BRGM's geothermal platform is used to test shallow geothermal exchangers (of the type used to provide heating or cooling in private houses or small buildings) in real-life conditions.
3 September 2014

BRGM's geothermal platform

This experimental platform for geothermal heat pumps is designed to study underground heat exchangers.

Situated on BRGM's site in Orléans, the platform has been co-financed by the Centre region and ERDF since its construction (Orléans, France, 2010).


Geoscience for a sustainable Earth

An experimental platform on underground heat collectors for geothermal heat pumps BRGM's geothermal platform in Orleans compares the efficiency of various techniques to exchange heat, in summer and winter, between buildings and the subsoil.

The goal of the platform is to describe the mechanism of conditions, such as wind, rain, sun, and the Earth's heat. Understanding the resource will help us to manage and use it better.

The first systems installed and studied were horizontal collectors. This simple and economical technique is not the most efficient, but it gives us keys to understand other collectors. We can also choose to stabilise the thermal resource by using vertical geothermal probes. The same is done with aquifer solutions. Today, we are also finding intermediate solutions, such as the systems known as compact exchangers. Their efficiency has not yet been fully studied, but their simple installation with a digger makes this system the ideal companion for future green houses and buildings.

By circulating water in the exchangers at a fixed temperature and outflow, we can simulate energy needs in terms of heat and cold for any building. We can reproduce the behaviour of homes, of all existing heat pumps, and those which are still concepts.

This installation shows nearly 10,000 temperature measurements every 2 minutes with optical fibre technology.

Two engineers, 2 PhD students and one control systems technician were hired to run the platform.

With Europe, things are on the move in the Centre region: BRGM's geothermal platform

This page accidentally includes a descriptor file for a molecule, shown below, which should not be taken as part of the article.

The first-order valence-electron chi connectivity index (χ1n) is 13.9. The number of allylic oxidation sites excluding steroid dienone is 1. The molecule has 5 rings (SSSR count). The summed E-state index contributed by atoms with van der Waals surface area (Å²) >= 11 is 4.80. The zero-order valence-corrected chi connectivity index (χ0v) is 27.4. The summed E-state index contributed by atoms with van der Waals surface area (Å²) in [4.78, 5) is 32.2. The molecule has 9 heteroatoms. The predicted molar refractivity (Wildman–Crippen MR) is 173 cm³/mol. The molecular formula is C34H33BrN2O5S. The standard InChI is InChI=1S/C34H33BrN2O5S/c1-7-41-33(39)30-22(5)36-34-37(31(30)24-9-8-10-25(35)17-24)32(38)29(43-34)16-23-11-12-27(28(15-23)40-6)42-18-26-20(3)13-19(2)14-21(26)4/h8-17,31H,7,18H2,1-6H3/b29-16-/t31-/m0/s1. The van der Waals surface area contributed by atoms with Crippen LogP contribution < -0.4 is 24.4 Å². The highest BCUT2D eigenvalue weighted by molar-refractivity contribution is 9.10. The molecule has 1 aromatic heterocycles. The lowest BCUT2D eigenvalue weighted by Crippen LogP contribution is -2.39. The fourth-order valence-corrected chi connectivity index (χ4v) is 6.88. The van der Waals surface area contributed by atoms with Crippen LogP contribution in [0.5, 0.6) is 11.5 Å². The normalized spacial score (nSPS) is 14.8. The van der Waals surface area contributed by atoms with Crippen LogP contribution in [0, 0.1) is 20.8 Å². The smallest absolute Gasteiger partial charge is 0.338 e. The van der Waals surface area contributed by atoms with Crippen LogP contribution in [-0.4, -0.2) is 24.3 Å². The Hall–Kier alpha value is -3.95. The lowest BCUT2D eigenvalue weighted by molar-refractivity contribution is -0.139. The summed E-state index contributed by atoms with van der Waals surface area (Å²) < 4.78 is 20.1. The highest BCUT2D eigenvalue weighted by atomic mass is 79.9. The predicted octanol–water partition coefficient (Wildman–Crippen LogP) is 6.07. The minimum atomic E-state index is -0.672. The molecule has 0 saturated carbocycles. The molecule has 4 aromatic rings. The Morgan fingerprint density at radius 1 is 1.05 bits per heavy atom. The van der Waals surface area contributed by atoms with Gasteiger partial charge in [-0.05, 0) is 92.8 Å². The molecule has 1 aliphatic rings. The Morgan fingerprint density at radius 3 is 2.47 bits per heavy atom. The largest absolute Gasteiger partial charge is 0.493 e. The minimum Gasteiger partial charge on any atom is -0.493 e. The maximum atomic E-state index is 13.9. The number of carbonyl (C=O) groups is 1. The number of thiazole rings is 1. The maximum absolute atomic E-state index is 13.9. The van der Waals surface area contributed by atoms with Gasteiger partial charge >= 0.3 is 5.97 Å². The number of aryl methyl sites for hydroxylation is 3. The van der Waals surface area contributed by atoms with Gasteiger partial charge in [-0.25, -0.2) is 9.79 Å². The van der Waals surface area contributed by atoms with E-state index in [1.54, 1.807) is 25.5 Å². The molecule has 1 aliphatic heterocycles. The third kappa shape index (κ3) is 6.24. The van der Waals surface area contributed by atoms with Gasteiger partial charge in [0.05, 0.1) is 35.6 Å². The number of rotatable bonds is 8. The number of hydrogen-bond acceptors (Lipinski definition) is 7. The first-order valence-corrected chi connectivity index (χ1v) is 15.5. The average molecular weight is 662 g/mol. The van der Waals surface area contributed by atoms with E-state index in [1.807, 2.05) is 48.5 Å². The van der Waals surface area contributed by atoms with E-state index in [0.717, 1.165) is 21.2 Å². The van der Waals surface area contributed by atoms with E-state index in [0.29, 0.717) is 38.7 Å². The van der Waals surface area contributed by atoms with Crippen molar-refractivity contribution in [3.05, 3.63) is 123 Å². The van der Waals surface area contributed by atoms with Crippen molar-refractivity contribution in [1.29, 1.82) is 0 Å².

BRGM's geothermal platform welcomed students from the Voltaire d'Orléans high school as part of a 2013 competition baptised "Avec l'Europe, ça tourne en région Centre !" (With Europe, things are on the move in the Centre region). 

Organised by the Prefecture of the Centre region, the competition aims to raise awareness among young people about the different projects subsidised by Europe in the Centre region. 

© Lycée Voltaire d’Orléans 

There's nothing complicated about it! 

Boy, it's cold in here! No matter how much I turn the heat up, it's still cold. 

- Hey, Jacky, so you're cold? 

- Where are you guys? 

At the BRGM's geothermal platform in Orleans.  

Let's go see Mickaël to find out more about it. 

Ok. Hello, Mickaël. 

Can you explain how the geothermal platform works? 

The geothermal platform is an experimental test centre for home geothermal exchangers. 

What exactly do you do? 

Our objective is to optimise the environmental and energy efficiency of these exchangers by testing them in real operating conditions. 

That's correct. We could add that geothermal science studies thermal phenomena and how to exploit the Earth's heat to produce electricity or heat. The deeper you dig in the Earth, the hotter it gets. By circulating water in pipes in the subsoil, you can extract the Earth's calories and heat your house. 

How does it work? 

Let's go see for ourselves. This is the thermodynamic apparatus. It sets the temperature and outflow for each geothermal collector circuit.  

What does a collector look like? 

There are different types. On this platform, we test three. Behind us, a horizontal exchanger is buried 1 m deep in the grass. This is a vertical probe, which is put 50 m deep in a borehole. 

What's this here? 

These are geothermal baskets. They are spiral-shaped exchangers buried 1 to 10 m underground. 

There you are! I was lost. 

It's huge here. How did you finance all this? 

The project is supported by the ERDF and Centre Region of France. The ERDF finances 40% of the platform. 

The European Regional Development Fund was created in 1994 to provide venture capital for small and medium-sized companies. The major shareholder is the European Investment Bank. 

Thank you, Mickaël, for these explanations. 

- No problem. Goodbye. 

- Goodbye. 

- Well, Jacky, what do you think? 

- Good job, girls. 

Today we know very little about the heat stored in the Earth and how to use it. But European funding allows us to carry out studies. So it's super important. Girls, what's going on? 

See, Jacky! 

Thanks to European funding, we're never tired! 

Good job, girls. 

Today, we know little very little about... The European Regional Development Fund was created in 1980... 1994... 

The BRGM platform is an experimental test centre for... geothermal... I forgot my lines! 

What exactly do you do? 

Our objective is to... I forgot... 

So, how do you make a geothermal exchanger? What are exchangers for? 

No, "what do they look like"? 

How did you finance all this? 

The project is supported... 

Girls, jump every now and then. 

Very good. 

See, Jacky? 

Thanks to European funding, we're never tired. 

See, Jacky!  

Thanks to European funding... Oh, no!